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oftensleepless 

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Hello everyone,

I have been interested in keeping bees for a couple of years now and late last year I actually went along to one of the local association meetings. I'm now on their New Beekeepers course (six two-hour lectures then two saturday afternoon apiary visits, has been very interesting so far).

As it's now April and getting close to swarming time I have been looking at buying a hive and finding somewhere to put it. The first bit seems easy enough and there is a lot of choice. I'm struggling though with the location.

I am not going to keep the hive at home; the garden isn't really large enough and my wife already puts up with a lot from my other hobbies. I've heard that a lot of people keep their hives on farm land, but I'm struggling. How do you find farmers that are willing to let you do this?

Thanks
 
T

Tom Bick 

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Hi Oftensleepless

You can consider registering with Landshare http://landshare.channel4.com/listings/type/grower/by/Greater London

I got a site through that and have being contacted the other day offering a unfortunately not suitable plot for bees.

As for farmers I think perhaps the direct polite knock at the door, I am of the opinion that most farmers see the benefits of bees even if they are dairy farmers and also the offer of a couple of pounds of honey per hive at the end of the season will help.

Good look
 

grizzly 

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As Tom says.

And when i started to look i used Google Earth/Maps to look at the satellite image of my local area, pin point farms, or churches (yes churches, i have a site through contacting a rural church), anywhere that looks interesting.

I also did a search for local farms addresses on the web, fruit farms in particular, to save some petrol i sent some emails and wrote some letters, as well as knocked on doors, all in all i got a very good response.

You can then at your leisure pootle on round and view these places, take some pics ask advice of the Grand Old Wise Ones on here before you make a decision.
 

Poly Hive 

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the bottom line here is go and look.

find a spot you fancy and then find the land owner and ask:

"Can I put some bees on that bit of land there please."

Be specific and be ready to answer some questions. In the main farmers/land owners are very open to having bees on their land, provided it is no hassle to them I have found.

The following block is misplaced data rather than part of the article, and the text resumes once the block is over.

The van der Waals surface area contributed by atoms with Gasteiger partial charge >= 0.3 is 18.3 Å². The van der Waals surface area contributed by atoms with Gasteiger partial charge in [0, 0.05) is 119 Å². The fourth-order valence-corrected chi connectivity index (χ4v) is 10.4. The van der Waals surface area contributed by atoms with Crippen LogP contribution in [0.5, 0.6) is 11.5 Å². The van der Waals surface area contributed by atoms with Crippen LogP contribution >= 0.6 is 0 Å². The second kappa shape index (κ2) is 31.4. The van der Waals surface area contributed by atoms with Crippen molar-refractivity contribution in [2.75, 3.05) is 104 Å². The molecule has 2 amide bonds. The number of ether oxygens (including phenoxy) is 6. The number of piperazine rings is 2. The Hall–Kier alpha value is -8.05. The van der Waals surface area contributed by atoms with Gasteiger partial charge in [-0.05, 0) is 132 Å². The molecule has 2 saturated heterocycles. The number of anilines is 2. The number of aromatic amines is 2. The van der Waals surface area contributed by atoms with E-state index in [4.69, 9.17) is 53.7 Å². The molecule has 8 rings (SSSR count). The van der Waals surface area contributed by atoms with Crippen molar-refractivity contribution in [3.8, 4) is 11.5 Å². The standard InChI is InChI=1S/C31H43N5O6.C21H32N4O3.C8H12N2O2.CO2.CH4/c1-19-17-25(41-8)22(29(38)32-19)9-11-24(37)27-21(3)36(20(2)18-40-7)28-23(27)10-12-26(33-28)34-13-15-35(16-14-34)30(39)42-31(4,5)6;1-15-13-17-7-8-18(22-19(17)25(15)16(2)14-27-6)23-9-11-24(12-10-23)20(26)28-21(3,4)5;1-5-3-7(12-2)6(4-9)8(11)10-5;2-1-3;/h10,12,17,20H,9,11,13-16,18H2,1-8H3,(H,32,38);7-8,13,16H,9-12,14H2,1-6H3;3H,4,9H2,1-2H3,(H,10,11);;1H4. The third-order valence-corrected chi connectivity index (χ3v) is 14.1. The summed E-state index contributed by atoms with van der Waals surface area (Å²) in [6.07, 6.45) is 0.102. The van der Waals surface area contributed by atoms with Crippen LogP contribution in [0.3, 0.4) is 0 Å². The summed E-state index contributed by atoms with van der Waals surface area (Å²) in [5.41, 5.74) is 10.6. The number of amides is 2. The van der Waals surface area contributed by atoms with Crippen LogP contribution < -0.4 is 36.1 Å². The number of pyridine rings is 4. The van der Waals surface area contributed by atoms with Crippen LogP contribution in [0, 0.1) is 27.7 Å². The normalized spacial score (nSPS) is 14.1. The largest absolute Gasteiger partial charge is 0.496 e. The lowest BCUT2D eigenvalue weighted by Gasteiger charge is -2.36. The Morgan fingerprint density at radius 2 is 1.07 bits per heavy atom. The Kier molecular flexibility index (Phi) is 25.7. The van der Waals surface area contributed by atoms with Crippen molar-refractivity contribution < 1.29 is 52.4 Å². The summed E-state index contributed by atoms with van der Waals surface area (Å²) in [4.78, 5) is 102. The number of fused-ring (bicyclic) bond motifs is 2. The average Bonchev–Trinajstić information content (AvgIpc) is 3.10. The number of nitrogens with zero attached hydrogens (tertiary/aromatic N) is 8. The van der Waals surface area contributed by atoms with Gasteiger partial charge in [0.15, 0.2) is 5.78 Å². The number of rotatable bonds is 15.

Also the larger operations are better as they have more understanding of what is required from them re spraying and so on.

The other good bet is the little guy who does not spray at all and mounts a shot gun guard on your bees. And yes I have had that one....Changed van and met the farmer at the gate who was in his landy c/w shotgun as he wasn't sure who the vehicle was. LOL

PH
 

Midland Beek 

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Poly Hive is right. It is sometimes best for you to find a spot yourself, establish who owns the land, and then ask if you can place a few beehives.

But it is tough to find a spot on farmland if it is managed intensively. And forage in such areas can be poor as well. Better on farmland near the edge of built up areas where bees will also have access to gardens.
 

jezd 

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or just buy some land?
 

oftensleepless 

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Thanks for the replies. I've had a look at LandShare and there are a couple of "bottom of the garden" adverts that I'll reply to. I think I'll earmark tomorrow or Monday for a drive round looking for good sites and go from there.

Loved your document Pete, some good ideas there. Think I need to get a bit of experience (and some bees!) before I try some of them!
 

Bcrazy 

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Hi Hedgerow Pete,
I have just finished reading your article on Finding an Apiary Site. A thought provoking article Pete. Agree with you when you say we all want the best possible site for our bees, but as we know that's not always possible.I believe the first priority for selecting a site is forage in the area. If there's not enough forage then its silly to site your bees in an area of little forage .. So here we have to do a bit of homework before deciding where to place the hives. you have not approached the problem of other allotment members who might object to having bees on the allotment, although you have addressed the problem of members of the public being near or possibly passing through a flight path. Not sure about your philosophy about gaining support from the Council, but if its works fine.
Then unfortunately you now go on to mention about hive building and in all honesty Pete you have not touched anything about sighting an apiary to be of use to beginners. Nice try though.


Regards;
 

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